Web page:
“E-training” with online personal trainers
By Elizabeth Wasserman
“This is for people who want to be held accountable for exercising but they don’t want you standing next to them when they work out,” Fisher says.
As the New Year looms, many people recommit to getting fit. You may be considering a new fitness routine to battle the bulge from holiday eating or to fulfill a long-awaited resolution. An online fitness program is the most convenient option for those who have busy schedules, are reluctant to exercise in public, or wish to avoid the high cost of gym memberships. In fact, the number of Certified Fitness Trainers working with clients online doubled between 2004 and 2005 and is expected to nearly double again this year, according to Sam Herschberg, director of business development for the International Sports Sciences Association (ISSAonline.com).
From downloadable aerobic routines to sites that let you track your progress toward fitness goals, the Internet offers ways to help you fit into a bikini, train for a marathon, or just improve your health. Here’s how to find the best workout with “virtual” trainers on the Net:
Step #1: Check out credentials
Before hiring an online personal trainer, or subscribing to an Internet exercise service, make sure that the people designing the program have experience — you don’t want to end up injuring yourself. The organizations that certify personal trainers include the ISSA, the American College of Sports Medicine (acsm.org), the American Council on Exercise (acefitness.org), the Aerobics and Fitness Association of America (afaa.com) or the National Strength and Conditioning Association (nsca-lift.org). Look for one of their seals on any personal training web site. Some sites, like the ACSM, offer free look-up of certified trainers by zip code or city.
Step #2: Don’t lift more than you can handle
Whether your goal is to fit into those old jeans or to run a marathon, make sure the site provides a good fit with your objectives. Case in point: Marathon Rookie (marathonrookie.com) is great for new runners, versus being coached by Marie Murphy, who represented Ireland in the 1988 Seoul Olympics and runs MBS Fitness (mbsfitness.com). Similarly, if you’ve never lifted weights before, start out with the Women’s Exercise Network’s (womensexercisenetwork.com) routine for beginners instead of BodyBuilding4u (bodybuilding4u.com).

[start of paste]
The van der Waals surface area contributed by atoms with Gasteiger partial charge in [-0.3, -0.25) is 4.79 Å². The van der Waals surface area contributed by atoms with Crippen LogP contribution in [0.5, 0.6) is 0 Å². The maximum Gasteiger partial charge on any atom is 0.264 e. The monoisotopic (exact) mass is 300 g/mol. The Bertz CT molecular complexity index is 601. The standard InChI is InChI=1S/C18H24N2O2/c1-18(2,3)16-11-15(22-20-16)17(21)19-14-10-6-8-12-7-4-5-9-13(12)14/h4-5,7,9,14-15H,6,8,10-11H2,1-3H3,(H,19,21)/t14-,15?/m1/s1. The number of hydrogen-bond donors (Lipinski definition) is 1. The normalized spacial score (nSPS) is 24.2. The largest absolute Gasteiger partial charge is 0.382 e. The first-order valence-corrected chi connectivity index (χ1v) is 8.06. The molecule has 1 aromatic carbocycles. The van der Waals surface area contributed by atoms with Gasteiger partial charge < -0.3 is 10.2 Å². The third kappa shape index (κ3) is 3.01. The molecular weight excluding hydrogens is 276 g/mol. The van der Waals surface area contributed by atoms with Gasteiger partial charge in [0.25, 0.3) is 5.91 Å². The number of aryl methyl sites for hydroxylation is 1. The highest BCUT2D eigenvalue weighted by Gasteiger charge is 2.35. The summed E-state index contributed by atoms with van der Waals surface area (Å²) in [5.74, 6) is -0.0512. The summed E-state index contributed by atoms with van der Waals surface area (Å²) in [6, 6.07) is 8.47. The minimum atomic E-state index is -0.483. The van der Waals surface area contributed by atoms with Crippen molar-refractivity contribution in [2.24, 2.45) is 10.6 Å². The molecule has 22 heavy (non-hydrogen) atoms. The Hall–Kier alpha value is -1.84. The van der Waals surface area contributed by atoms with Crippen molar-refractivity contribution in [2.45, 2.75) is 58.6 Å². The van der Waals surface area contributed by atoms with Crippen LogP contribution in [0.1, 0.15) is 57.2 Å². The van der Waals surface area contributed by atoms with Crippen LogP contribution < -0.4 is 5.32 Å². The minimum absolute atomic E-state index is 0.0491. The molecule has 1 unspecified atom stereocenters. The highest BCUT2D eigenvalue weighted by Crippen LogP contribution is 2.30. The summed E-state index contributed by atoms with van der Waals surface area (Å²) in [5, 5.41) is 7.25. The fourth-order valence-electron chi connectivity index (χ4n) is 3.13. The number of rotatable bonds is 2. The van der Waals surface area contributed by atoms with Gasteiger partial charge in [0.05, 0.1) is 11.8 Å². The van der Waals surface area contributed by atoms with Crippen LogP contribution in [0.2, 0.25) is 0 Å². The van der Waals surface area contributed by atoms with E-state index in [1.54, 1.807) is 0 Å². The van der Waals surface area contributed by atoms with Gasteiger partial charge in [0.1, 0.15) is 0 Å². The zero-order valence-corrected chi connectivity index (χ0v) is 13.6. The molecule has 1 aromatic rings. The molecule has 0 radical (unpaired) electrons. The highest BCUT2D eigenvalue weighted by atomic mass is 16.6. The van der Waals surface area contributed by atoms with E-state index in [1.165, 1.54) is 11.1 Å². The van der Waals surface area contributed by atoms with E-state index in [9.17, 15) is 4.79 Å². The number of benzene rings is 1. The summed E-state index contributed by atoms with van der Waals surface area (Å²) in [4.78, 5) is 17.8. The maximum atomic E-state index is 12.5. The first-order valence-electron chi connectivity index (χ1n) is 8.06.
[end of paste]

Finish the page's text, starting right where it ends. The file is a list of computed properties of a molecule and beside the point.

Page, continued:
Step #3: Check the format
Online exercise programs are delivered in formats ranging from text to high-production video clips. Jumpy Bumpy (jumpybumpy.com) lets subscribers download original aerobic routines on their computer for $11 per month. A high-speed or broadband Internet service is required. There are a variety of podcasts about Yoga at Yoga Podcast (yogapodcast.net). To watch them, you will need a video iPod, laptop, or a similar device with a media player. Or for step aerobic moves, Alexey’s StepCenter (stepcenter.com) is optimized to work with a variety of web browsers so that you can choreograph your own step routines.
Step #4: Use it to lose it
If you’re paying $50 to $100 an hour to meet face-to-face with a trainer, that can provide all the motivation you need to stick to a diet and exercise routine. Online personal training sites can provide some of that same accountability. For example, some sites require you to log in how many repetitions you completed and when. Gym America (gymamerica.com) offers tracking programs to help you stick to a personalized exercise and nutrition plans and monitor your progress. My Exercise Plan (myexerciseplan.com), a site developed by Richard Cotton, a spokesman for the American Council on Exercise, provides a 35-page personal exercise plan after you fill out an online assessment. The site also makes you follow up by logging what you have accomplished and sends a daily workout plan via email each morning. “We have some very creative tools to help you stick with your exercise routine,” says Cotton.
Even with the help of an online fitness program or trainer, doing the work, experts say, is still the only way to get results — unfortunately our computers can’t do everything for us.
Elizabeth Wasserman is a freelance writer and editor based in Fairfax, Va. She writes for a variety of publications including Congressional Quarterly, Inc magazine, and she edits the online publication CIO Strategy Center.